Pentagon's 'perceived threats' are just that: perceived
Bobby Naderi
The Pentagon building. /Getty

The Pentagon building. /Getty

Editor's note: Bobby Naderi is a London-based journalist, guest contributor in print, radio and television, and documentary filmmaker. The article reflects the author's opinions, and not necessarily the views of CGTN.

Despite the COVID-19 pandemic, military spending worldwide increased by almost 3 percent in 2020, according to the Stockholm International Peace Research Institute.

As always, the United States was the world's biggest spender, accounting for almost 40 percent of overall expenditures. The Pentagon's budget was up by 4.4 percent from 2019, regardless of what was happening at home or elsewhere on the planet.

Expect the Pentagon to use flimsy arguments to engorge itself this year too, such as for dealing with "perceived threats" from China. These "perceived threats" are just that: perceived. They are despicably manufactured by the Pentagon's highly creative accountants and generals, as well as the beltway in Washington who have vested interests in engineering new crises for the usual cost overruns, weapons programs, and warrior corporations.

Here is the thing. Instead of modernizing its nuclear arsenal and large-scale arms procurement, or creating new threats to surround China militarily, economically, technologically and diplomatically, the U.S. should be going for normal relations with the world's second largest economy.

Faced with common threats to humanity, the U.S. should be focusing more on strategic partnership with China to reverse climate change, prevent future pandemics, and help recover the global economy that's distinctly in the dumps.

Insane default setting

It staggers the imagination that this is not just about China. The Pentagon's massive scam with American taxpayer money is designed to lord over the world. Military spending accounts for nearly two-thirds of the country's overall budget, and the Pentagon has every intention to spend that money on distant military adventures with little concern for the impact on the country.

For the procurement czars, all it takes is a lie and a permanent shift of responsibility away from the American public, combined with an ultra-sophisticated media propaganda campaign to deliberately turn yet another Pacific nation into a convenient foe.

The entertainers insist the highly disturbing Pentagon overpayment must keep flowing. It remains the insane default setting. The Middle Eastern wars of the past and "covert operations" were not enough. The Pentagon's "spend more" brigades want more military waste, away from solving urgent national problems.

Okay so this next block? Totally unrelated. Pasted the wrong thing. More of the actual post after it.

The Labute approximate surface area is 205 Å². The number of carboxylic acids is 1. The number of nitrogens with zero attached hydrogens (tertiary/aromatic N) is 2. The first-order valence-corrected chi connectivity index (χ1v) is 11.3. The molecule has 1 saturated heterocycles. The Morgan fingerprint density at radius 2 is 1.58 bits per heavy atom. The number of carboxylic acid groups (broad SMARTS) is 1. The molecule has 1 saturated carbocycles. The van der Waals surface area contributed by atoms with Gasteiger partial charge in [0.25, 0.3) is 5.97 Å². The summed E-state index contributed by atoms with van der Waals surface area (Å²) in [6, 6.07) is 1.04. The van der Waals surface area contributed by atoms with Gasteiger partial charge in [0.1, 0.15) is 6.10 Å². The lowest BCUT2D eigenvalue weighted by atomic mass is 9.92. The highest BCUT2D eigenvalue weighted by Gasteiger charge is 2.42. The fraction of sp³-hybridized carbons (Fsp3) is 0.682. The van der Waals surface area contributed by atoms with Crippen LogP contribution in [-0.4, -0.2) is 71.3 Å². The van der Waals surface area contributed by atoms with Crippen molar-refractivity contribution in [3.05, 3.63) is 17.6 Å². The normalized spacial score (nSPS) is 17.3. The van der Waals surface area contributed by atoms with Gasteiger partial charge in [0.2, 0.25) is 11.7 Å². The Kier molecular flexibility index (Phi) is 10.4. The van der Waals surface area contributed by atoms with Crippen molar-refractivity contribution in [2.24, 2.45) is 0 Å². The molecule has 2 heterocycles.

The Pentagon logo and an American flag are lit up in the briefing room of the Pentagon in Arlington, Virginia, U.S., January 3, 2002. /Getty

The Pentagon logo and an American flag are lit up in the briefing room of the Pentagon in Arlington, Virginia, U.S., January 3, 2002. /Getty

It seems the preponderant norm at the White House as well, with all those think-tank experts from across the military-industrial complex, the bona fides of neoconservative advisors, billionaire sponsors, and their unpalatable ideologies.

In a decade of ever-increasing defense budgets, the misspenders may never bother to seriously consider where the money should really go instead, such as housing, education and infrastructure.

Here's another chance. With the 2011 Fukushima nuclear disaster still hitting the headlines for all the wrong reasons, the U.S. could redirect some of its military budget for related activities by the Department of Energy. It could use the additional funding to clean up the nuclear waste created by decades of developing and producing them.

The China fetish doesn't add up

There's a simple principle to bring the runaway Pentagon spending and its emerging defense behemoths under control. American taxpayers should know that throwing money at the "war state" to challenge China makes no economic sense at all. If the blindness of so much of this is beginning to sound a little familiar, the reason is simple enough.

The U.S. is effectively high and dry, isolated and loathed in the eyes of the international community. Keep in mind that UN Secretary-General Antonio Guterres has also urged Washington and Beijing to reset relations, suggesting they cooperate on common interests such as fighting climate change. Clearly, the fairy-tale explanation by the Pentagon to confront China hasn't worked, and it will not work.

The reality of the matter is significantly more straightforward. Thanks to China's Belt and Road Initiative (BRI), the biggest infrastructure development project on the planet, the world has been made a safer and more prosperous place for participating nations – some of them are U.S. allies.

Similarly, the U.S. needs to deal with the actual challenges it faces today, rather than letting billions of dollars more be squandered on a costly and unnecessary strategy to artificially inflate its "China threat" in the Asia-Pacific region.

The picture is clear. There are no military challenges posed by China and there is no need for confrontation. The country is not engaged in a drive for regional or global domination and the Pentagon's China fetish doesn't add up.

Absurd on the face of it, it's as ludicrous as it's costly. The challenges are political and economic in nature only. The focus should only be on increased cooperation and amity between the U.S. and China to deal with the actual challenges that our planet faces today.

It's a necessity, indeed the only hope, for preventing future pandemics, curbing the impact of climate change, and reviving the global economy.

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